Communities or Congregations? Part 1 of 2
All of us, if indeed we are human, have a sometimes fierce undercurrent of longing to be a part of, to belong to, something. This desire resides in humanity’s core. It’s an element in our spiritual DNA. For many of us, coming to faith in Messiah includes an immediate recognition that we do belong – we are a part of something outside our narrow selves; something welcoming, vast and beautiful.
Being a child of the West, I grew up with strong societal values of diligence, independence, self-sufficiency and excellence. In the aftermath of the Second World War, the years of my childhood were peaceful but with a strong focus on personal individual growth and development. It was good to have friends, but families were the all-important matrix of belonging. The problem was that so many families were dysfunctional and broken; hence the longing for belonging was not satisfied by the narrowness of the nuclear or even the extended family. For the one who embraces the life of faith, the local congregation is the assumed locus of belonging.
For many years I’ve been hearing a line of thought that consistently exalts the local congregation to a place of absolute importance for the life of a believer. The “congregation” is the new community to which we’ve been joined by virtue of faith in Messiah. Congregation is seen as the reservoir of spirituality and meaning for the congregant. Commitment to the local congregation is advocated as obligatory for anyone who wants to grow in faith, maturity and stature in their walk with God, and we soon discover that submission to the “God-ordained leadership” is a basic principle in most local congregations.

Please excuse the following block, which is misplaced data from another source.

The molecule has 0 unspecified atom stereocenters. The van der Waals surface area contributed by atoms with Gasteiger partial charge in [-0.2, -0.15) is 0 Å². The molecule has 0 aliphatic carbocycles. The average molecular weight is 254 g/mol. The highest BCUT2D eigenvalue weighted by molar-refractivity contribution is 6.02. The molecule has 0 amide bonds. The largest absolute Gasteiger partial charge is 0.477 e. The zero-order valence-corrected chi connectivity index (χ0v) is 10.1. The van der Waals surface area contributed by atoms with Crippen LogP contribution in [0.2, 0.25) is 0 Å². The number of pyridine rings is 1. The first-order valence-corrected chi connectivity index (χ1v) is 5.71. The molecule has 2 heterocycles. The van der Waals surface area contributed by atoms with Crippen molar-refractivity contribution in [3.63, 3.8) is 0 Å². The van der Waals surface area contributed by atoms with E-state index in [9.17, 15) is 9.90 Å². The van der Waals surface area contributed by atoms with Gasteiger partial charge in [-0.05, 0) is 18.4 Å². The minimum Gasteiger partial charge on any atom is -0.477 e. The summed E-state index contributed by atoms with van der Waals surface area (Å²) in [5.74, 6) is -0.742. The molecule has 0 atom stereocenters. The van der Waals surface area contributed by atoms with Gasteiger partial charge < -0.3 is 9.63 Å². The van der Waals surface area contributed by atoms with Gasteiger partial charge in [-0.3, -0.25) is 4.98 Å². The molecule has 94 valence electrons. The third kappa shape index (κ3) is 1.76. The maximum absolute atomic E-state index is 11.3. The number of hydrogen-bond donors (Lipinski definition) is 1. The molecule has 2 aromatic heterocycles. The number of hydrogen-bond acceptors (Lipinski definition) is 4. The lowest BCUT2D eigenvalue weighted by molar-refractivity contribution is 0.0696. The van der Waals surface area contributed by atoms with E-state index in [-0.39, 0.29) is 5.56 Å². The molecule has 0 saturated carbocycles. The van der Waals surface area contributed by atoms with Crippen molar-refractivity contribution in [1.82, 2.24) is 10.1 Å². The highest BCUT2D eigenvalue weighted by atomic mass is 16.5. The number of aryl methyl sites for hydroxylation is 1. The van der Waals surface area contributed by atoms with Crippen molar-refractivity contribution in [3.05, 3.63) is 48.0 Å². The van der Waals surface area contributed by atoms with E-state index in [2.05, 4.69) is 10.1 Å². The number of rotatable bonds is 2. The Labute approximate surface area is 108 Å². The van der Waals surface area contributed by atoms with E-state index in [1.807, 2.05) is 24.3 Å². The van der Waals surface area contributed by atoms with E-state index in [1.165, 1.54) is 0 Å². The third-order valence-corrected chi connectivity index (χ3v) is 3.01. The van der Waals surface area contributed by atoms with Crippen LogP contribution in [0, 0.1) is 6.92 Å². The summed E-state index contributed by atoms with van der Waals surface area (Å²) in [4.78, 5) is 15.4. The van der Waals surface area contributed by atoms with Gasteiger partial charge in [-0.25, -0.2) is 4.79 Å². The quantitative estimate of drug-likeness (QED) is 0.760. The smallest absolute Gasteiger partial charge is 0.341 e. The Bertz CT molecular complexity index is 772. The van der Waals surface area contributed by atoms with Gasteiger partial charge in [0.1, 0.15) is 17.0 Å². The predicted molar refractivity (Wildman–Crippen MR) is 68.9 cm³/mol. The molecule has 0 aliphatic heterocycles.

The congregation and its leaders tend to look suspiciously at those who are outside their systems and see them as disaffected, rebellious or misfits. Anyone who is not in a congregation is thought of as negligent and is urged to see the error of his ways. The often unspoken accusation is that those who leave are looking for what they can receive rather than what they can give. They are consequently labeled as selfish. Those who choose to disassociate themselves from the mainstream congregations are judged harshly by the system they’ve spurned. Ironically, this default of judgementalism is likely to be one of the multitude of reasons why so many are leaving the established local congregations.
There was a time when I thought this way. I looked at those who didn’t find their place, and my conclusion was that it was something in them that was the issue. Rarely did I look deeper and examine if perhaps there was a congregational dynamic that was problematic. It was often true that those who “left” the local congregation were those who simply did not fit into the system. Those who leave do so for many reasons, many of which are valid and need to both be articulated and heeded. Leadership maturity is characterized by its ability to be self-critical rather than defensive.
Today I question the concept of the “local congregation” as it has developed over decades in the Israeli context. I see many issues and problems with structures, with leadership, with unspoken expectations and with the Messianic Evangelical culture that’s become the majority mainstream. I understand why so many, both young and old, have left the local congregations. For me this is not a negative trend because of what is growing and flourishing parallel to and in contrast to the older structures. I see a rapidly growing number of house fellowships, of smaller groups who are committed to one another on deep levels, who meet together to worship, to share their lives and to be mutually accountable.
For more thoughts from Q on Communities and Congregations, Part 2 of 2 will be posted next week